Outsourced trading is an option buy-side firms are increasingly exploring, if recent media reports are anything to go by. What does it entail and why now? In my view there are two main drivers of this trend – one push and one pull.
The push factor is the cost of investing in the requisite staff and technology to maintain an effective and comprehensive buy-side trading desk, particularly at a time when electronic execution and passive investment strategies account for a growing percentage of overall trading volume. In such an environment, the value of an internal trading desk in providing market colour has been compromised to a great degree.
The pull factor is the breadth and depth of capabilities available from outsourced trading providers. At Cowen, for example, not only do most of the traders in the outsourced trading division come with significant experience on the buy-side, but the business offers a range of specialists across geographies and asset classes. In addition, with 25+ traders located throughout the US, London and Hong Kong, it allows for surge capacity, obviating the need for individual buy-side firms to staff to peak levels.
Essentially acting as a buy-side trading desk, outsourced trading providers have recognisably similar operating models to those their clients might have run. We employ a buy-side trading infrastructure, including, for example, buy-side OMS and FIX connectivity to scores of brokers globally
This familiarity extends to the way the trader engages with the market. When trading for a client, we generally send orders electronically to away brokers in their name, and these brokers will settle the trades directly into clients’ accounts. The client therefore retains high visibility on the Street, reinforcing the client’s brand in the broker-dealer community. In certain circumstances, anonymity can be an attraction, and when it is, we can and do trade on a broker-to-broker basis should the client want us to. In most instances, however, clients look for attribution.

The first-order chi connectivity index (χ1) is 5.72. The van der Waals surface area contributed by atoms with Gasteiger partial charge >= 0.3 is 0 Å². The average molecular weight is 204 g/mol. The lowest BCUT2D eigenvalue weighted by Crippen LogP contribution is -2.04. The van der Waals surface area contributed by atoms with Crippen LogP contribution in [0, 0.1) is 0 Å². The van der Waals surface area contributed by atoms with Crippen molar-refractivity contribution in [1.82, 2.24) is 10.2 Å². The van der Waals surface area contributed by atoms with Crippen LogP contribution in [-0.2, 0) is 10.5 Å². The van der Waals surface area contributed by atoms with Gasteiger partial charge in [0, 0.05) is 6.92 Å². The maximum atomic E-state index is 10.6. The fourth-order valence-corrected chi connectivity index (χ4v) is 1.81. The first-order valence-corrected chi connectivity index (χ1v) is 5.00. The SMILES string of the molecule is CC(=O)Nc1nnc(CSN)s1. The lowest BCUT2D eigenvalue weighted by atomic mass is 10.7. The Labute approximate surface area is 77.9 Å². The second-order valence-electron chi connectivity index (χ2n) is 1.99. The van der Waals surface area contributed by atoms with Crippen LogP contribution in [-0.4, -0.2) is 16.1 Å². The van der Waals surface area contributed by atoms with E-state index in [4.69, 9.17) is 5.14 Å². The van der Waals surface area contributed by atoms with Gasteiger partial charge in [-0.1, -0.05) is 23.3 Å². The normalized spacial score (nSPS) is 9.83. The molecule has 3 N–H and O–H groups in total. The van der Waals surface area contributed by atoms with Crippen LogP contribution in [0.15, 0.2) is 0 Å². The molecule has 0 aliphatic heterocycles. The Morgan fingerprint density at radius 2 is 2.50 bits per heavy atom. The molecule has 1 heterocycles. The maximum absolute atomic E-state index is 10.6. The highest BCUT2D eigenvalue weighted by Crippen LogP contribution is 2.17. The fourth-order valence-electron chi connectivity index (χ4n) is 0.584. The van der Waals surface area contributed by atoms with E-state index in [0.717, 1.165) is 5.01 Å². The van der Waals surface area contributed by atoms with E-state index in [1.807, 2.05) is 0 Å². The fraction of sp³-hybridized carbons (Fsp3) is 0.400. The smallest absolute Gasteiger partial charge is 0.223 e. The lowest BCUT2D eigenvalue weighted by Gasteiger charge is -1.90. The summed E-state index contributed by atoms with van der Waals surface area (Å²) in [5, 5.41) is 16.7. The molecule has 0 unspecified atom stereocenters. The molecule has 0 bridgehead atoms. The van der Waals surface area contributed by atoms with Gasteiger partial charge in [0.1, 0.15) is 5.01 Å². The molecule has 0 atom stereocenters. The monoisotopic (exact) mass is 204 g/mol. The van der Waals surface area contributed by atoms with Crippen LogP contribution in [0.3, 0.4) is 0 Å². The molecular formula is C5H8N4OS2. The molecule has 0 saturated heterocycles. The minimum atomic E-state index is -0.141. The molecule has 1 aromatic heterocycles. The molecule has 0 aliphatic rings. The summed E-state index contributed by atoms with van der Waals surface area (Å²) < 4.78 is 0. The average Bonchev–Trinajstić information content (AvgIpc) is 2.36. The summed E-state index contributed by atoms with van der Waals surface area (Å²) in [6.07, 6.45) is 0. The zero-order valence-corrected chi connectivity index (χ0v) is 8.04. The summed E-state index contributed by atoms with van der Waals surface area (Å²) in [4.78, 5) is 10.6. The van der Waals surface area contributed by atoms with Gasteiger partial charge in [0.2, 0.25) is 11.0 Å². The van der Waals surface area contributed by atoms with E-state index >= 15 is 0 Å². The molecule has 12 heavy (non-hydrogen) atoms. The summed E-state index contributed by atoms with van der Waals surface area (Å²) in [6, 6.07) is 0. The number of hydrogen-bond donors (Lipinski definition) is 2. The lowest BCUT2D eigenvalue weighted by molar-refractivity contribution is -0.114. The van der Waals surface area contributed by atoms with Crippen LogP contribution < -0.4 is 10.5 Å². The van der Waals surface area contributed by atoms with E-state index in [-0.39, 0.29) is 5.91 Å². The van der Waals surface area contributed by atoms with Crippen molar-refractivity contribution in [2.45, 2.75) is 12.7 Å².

The nature of the relationship between a buy-side firm and an outsourced trading provider will be set by the former. In the case of Cowen, we find that our high-touch expertise is most often called on, but we also have access to all the automated trading tools a client may require.
Is there such a thing as a typical outsourced trading client? New fund launches are an enthusiastic adopter. Many of these are, however, spin outs from established firms with a well-defined service expectation and a larger AUM than might otherwise be expected.
Although originally aimed at hedge funds, we are, I believe, at an inflection point when it comes to adoption by established hedge funds and more traditional long-only managers facing increased cost pressures. Cowen is seeing a growth in the number of RFPs from mainstream asset managers. Many of these are prompted by consultants, who alert their clients to the cost-saving opportunities available from adopting an outsourced model.
Among the larger long-only firms, engagement with outsourced solutions is unlikely to be on an all-or-nothing basis initially. In looking to streamline their cost structure, we’ve seen such clients start by migrating one aspect of their operations, outsourcing their trading in specific markets, for example in Europe or Asia.
To avoid conflicts of interest, Cowen’s outsourced trading desk not only resides in a separate location from the firm’s institutional trading desk, but also operates within a different broker-dealer utilising different trading technologies. At the same time, we are able to leverage the firm’s capabilities, as well as our existing relationships with executing brokers, for purposes of research, conferences, corporate access and capital markets activities. The outsourced trading service will also handle all middle and back office support functions, and where required, additional services including shadow reporting, portfolio reconciliation, real-time P&L and risk analytics, pre-trade analytics and trade cost analysis. The solution is much more comprehensive than simple execution.
Sceptics may suggest that the nature of the daily interaction between a portfolio manager and the buy-side firm’s own trading desk would be hard to replicate. In practice, however, even when the trading desk is in-house, the trader is often not in the same room as the PM, and communication depends on Bloomberg messaging, phone, and email. Here again, the PM sets the tone. It’s the job of the outsourced trader to meet the PM’s expectations.